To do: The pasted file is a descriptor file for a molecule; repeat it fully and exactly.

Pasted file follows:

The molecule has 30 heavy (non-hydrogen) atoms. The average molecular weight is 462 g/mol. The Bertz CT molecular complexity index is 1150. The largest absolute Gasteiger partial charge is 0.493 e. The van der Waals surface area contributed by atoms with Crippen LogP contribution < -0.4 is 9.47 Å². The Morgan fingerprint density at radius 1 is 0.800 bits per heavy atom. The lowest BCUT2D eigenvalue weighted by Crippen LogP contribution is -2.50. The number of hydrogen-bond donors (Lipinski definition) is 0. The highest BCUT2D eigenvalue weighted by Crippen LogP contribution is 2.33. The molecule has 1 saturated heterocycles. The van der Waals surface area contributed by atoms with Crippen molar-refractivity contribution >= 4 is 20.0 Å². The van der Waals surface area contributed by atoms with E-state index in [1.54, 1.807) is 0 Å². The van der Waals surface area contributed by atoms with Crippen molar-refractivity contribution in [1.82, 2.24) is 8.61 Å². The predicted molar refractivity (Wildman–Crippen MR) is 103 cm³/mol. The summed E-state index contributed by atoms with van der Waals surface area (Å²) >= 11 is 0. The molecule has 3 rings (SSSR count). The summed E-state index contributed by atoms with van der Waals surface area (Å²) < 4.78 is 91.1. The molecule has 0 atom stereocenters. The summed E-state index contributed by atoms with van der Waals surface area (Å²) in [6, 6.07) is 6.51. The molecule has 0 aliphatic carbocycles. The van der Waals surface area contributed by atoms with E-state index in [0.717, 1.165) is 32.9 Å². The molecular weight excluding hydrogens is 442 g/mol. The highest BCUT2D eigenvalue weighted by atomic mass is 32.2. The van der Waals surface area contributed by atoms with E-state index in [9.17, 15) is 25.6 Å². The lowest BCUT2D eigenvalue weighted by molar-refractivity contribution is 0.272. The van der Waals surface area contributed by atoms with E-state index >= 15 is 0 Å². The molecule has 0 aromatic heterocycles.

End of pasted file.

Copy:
The molecule has 30 heavy (non-hydrogen) atoms. The average molecular weight is 462 g/mol. The Bertz CT molecular complexity index is 1150. The largest absolute Gasteiger partial charge is 0.493 e. The van der Waals surface area contributed by atoms with Crippen LogP contribution < -0.4 is 9.47 Å². The Morgan fingerprint density at radius 1 is 0.800 bits per heavy atom. The lowest BCUT2D eigenvalue weighted by Crippen LogP contribution is -2.50. The number of hydrogen-bond donors (Lipinski definition) is 0. The highest BCUT2D eigenvalue weighted by Crippen LogP contribution is 2.33. The molecule has 1 saturated heterocycles. The van der Waals surface area contributed by atoms with Crippen molar-refractivity contribution >= 4 is 20.0 Å². The van der Waals surface area contributed by atoms with E-state index in [1.54, 1.807) is 0 Å². The van der Waals surface area contributed by atoms with Crippen molar-refractivity contribution in [1.82, 2.24) is 8.61 Å². The predicted molar refractivity (Wildman–Crippen MR) is 103 cm³/mol. The summed E-state index contributed by atoms with van der Waals surface area (Å²) >= 11 is 0. The molecule has 3 rings (SSSR count). The summed E-state index contributed by atoms with van der Waals surface area (Å²) < 4.78 is 91.1. The molecule has 0 atom stereocenters. The summed E-state index contributed by atoms with van der Waals surface area (Å²) in [6, 6.07) is 6.51. The molecule has 0 aliphatic carbocycles. The van der Waals surface area contributed by atoms with E-state index in [0.717, 1.165) is 32.9 Å². The molecular weight excluding hydrogens is 442 g/mol. The highest BCUT2D eigenvalue weighted by atomic mass is 32.2. The van der Waals surface area contributed by atoms with E-state index in [9.17, 15) is 25.6 Å². The lowest BCUT2D eigenvalue weighted by molar-refractivity contribution is 0.272. The van der Waals surface area contributed by atoms with E-state index >= 15 is 0 Å². The molecule has 0 aromatic heterocycles.